Colorado Basic Business Taxes 2011
Colorado's economic development, finance and tax organizations provide a range of incentive programs to initiate new business and commercial investment. Specific programs include unemployment taxes and worker's compensation, investment tax credits, and enterprise zone tax credits.
Net income allocated and apportioned to the state is taxed at 4.63 percent. For tax periods commencing on or after January 1, 2009, income is generally apportioned based on a method new to Colorado, the single factor apportionment method. All business income is apportioned to Colorado by multiplying such business income by a fraction, the numerator of which is the total sales of the taxpayer in Colorado and the denominator of which is the total sales of the taxpayer everywhere during the tax period.
Corporate income tax credits include child-care programs, a credit for the use of alternative fuels, qualified school-to-career expenditures, credits for rehabilitation/ restoration of historic buildings and investment tax credits. Additional credits apply in enterprise zones.
Sales and use taxes:
Colorado collects a 2.9 percent sales or use tax on goods purchased by a business that are not intended for resale. Local governments may collect up to an additional five percent sales tax. The statewide average sales tax is 6.5 percent.
Services are not taxed. Only sales of non-food items are taxed.
State sales or use taxes on manufacturing equipment or machine tools are not collected on purchases over $500. Additionally, sales or use taxes are not collected on component parts, fuels and electricity, ink and newsprint, packaging materials, general maintenance aircraft parts, farm equipment and machinery, clean-fuel vehicles or biotech equipment. Biotech research and development is eligible for sales and use tax refund.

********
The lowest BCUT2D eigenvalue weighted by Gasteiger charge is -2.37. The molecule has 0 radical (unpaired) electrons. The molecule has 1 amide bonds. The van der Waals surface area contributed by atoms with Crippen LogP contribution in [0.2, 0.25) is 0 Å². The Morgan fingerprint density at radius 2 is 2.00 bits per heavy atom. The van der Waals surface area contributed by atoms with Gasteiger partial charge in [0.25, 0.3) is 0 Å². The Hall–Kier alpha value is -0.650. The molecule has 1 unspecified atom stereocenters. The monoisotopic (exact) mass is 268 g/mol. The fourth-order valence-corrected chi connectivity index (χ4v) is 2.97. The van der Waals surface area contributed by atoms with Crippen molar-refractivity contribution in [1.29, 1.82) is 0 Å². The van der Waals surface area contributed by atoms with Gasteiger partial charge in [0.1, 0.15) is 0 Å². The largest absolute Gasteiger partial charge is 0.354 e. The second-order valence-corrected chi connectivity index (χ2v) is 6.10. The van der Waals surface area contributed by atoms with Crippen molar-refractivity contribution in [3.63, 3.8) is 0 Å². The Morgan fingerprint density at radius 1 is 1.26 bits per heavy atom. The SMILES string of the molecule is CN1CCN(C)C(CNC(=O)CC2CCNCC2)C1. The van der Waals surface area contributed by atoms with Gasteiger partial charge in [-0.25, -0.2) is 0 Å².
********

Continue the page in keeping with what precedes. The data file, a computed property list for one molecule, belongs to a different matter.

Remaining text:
Unemployment taxes and workers' compensation:
An employer's unemployment insurance tax liability is based on the taxable wage base, which is the first $10,000 of each worker's wages. If covered for the first time, the tax rate will be 1.7 percent of the wage base plus an annually computed surtax (0.22 percent), plus a solvency surcharge of 0.6 percent for a total of 2.52 percent. After one full year of coverage, the tax rate will be calculated based upon the employer's individual experience.
Workers' compensation insurance is provided by over 200 private companies and the state's Compensation Insurance Fund, dba Pinnacol Assurance, which carries coverage for the majority of Colorado employers. Self-insurance is an option, available by special permit specifying strict financial and loss control standards, for companies employing 300 or more Colorado workers.
Property taxes are not levied by state government. These revenues are exclusively for local government services, primarily school districts.
Commercial and industrial real and personal property is assessed for property tax purposes at 29 percent of market value. Personal property (furniture, fixtures and equipment) used in commercial and industrial operations is subject to personal property tax. If total personal property is valued under $4,000, it is exempt. This exemption threshold will increase to $5,500 beginning January 1, 2011, and rise to $7,000 as of January 1, 2013.
Business personal property with an economic life of one year or less (consumables), or with an acquisition cost of less than $250, is exempt. Computer and telecommunications equipment have accelerated depreciation schedules. Local governments have the option to negotiate up to a 50 percent rebate or credit on personal property tax as an economic development incentive.
Local governments in enterprise zones have the option of providing new companies with a rebate or credit not to exceed the difference in property taxes after development less the property taxes prior to zone designation.
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